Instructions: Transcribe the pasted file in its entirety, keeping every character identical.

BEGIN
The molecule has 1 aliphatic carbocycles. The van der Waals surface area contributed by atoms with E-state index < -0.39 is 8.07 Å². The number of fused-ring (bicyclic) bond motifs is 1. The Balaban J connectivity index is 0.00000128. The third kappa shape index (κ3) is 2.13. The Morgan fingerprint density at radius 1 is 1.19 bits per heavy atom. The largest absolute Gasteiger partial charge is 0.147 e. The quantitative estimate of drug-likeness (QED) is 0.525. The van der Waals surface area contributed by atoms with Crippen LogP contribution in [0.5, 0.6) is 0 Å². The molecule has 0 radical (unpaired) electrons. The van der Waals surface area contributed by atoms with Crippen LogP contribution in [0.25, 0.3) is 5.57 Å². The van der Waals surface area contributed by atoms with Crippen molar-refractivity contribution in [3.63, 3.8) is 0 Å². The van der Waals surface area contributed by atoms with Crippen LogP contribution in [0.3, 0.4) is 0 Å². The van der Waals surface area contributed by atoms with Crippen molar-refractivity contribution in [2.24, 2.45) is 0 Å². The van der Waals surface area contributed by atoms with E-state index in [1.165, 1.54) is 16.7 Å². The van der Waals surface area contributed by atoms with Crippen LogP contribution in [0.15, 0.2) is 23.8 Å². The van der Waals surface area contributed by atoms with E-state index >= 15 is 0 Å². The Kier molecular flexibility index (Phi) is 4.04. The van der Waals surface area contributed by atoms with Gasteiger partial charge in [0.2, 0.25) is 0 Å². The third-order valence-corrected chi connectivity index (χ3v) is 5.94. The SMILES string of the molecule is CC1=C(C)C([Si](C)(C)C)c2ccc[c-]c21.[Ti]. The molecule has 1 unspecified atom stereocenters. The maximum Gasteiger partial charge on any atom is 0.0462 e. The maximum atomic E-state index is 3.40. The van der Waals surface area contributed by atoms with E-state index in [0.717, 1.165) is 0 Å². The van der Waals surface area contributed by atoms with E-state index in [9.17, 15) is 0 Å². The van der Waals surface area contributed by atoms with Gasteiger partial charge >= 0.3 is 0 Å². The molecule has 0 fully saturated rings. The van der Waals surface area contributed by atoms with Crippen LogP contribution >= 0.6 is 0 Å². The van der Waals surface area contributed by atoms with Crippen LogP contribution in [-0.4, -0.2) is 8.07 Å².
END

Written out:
The molecule has 1 aliphatic carbocycles. The van der Waals surface area contributed by atoms with E-state index < -0.39 is 8.07 Å². The number of fused-ring (bicyclic) bond motifs is 1. The Balaban J connectivity index is 0.00000128. The third kappa shape index (κ3) is 2.13. The Morgan fingerprint density at radius 1 is 1.19 bits per heavy atom. The largest absolute Gasteiger partial charge is 0.147 e. The quantitative estimate of drug-likeness (QED) is 0.525. The van der Waals surface area contributed by atoms with Crippen LogP contribution in [0.5, 0.6) is 0 Å². The molecule has 0 radical (unpaired) electrons. The van der Waals surface area contributed by atoms with Crippen LogP contribution in [0.25, 0.3) is 5.57 Å². The van der Waals surface area contributed by atoms with Crippen molar-refractivity contribution in [3.63, 3.8) is 0 Å². The van der Waals surface area contributed by atoms with Crippen LogP contribution in [0.3, 0.4) is 0 Å². The van der Waals surface area contributed by atoms with Crippen molar-refractivity contribution in [2.24, 2.45) is 0 Å². The van der Waals surface area contributed by atoms with E-state index in [1.165, 1.54) is 16.7 Å². The van der Waals surface area contributed by atoms with Crippen LogP contribution in [0.15, 0.2) is 23.8 Å². The van der Waals surface area contributed by atoms with E-state index >= 15 is 0 Å². The Kier molecular flexibility index (Phi) is 4.04. The van der Waals surface area contributed by atoms with Gasteiger partial charge in [0.2, 0.25) is 0 Å². The third-order valence-corrected chi connectivity index (χ3v) is 5.94. The SMILES string of the molecule is CC1=C(C)C([Si](C)(C)C)c2ccc[c-]c21.[Ti]. The molecule has 1 unspecified atom stereocenters. The maximum Gasteiger partial charge on any atom is 0.0462 e. The maximum atomic E-state index is 3.40. The van der Waals surface area contributed by atoms with E-state index in [0.717, 1.165) is 0 Å². The van der Waals surface area contributed by atoms with E-state index in [9.17, 15) is 0 Å². The van der Waals surface area contributed by atoms with Gasteiger partial charge >= 0.3 is 0 Å². The molecule has 0 fully saturated rings. The van der Waals surface area contributed by atoms with Crippen LogP contribution >= 0.6 is 0 Å². The van der Waals surface area contributed by atoms with Crippen LogP contribution in [-0.4, -0.2) is 8.07 Å².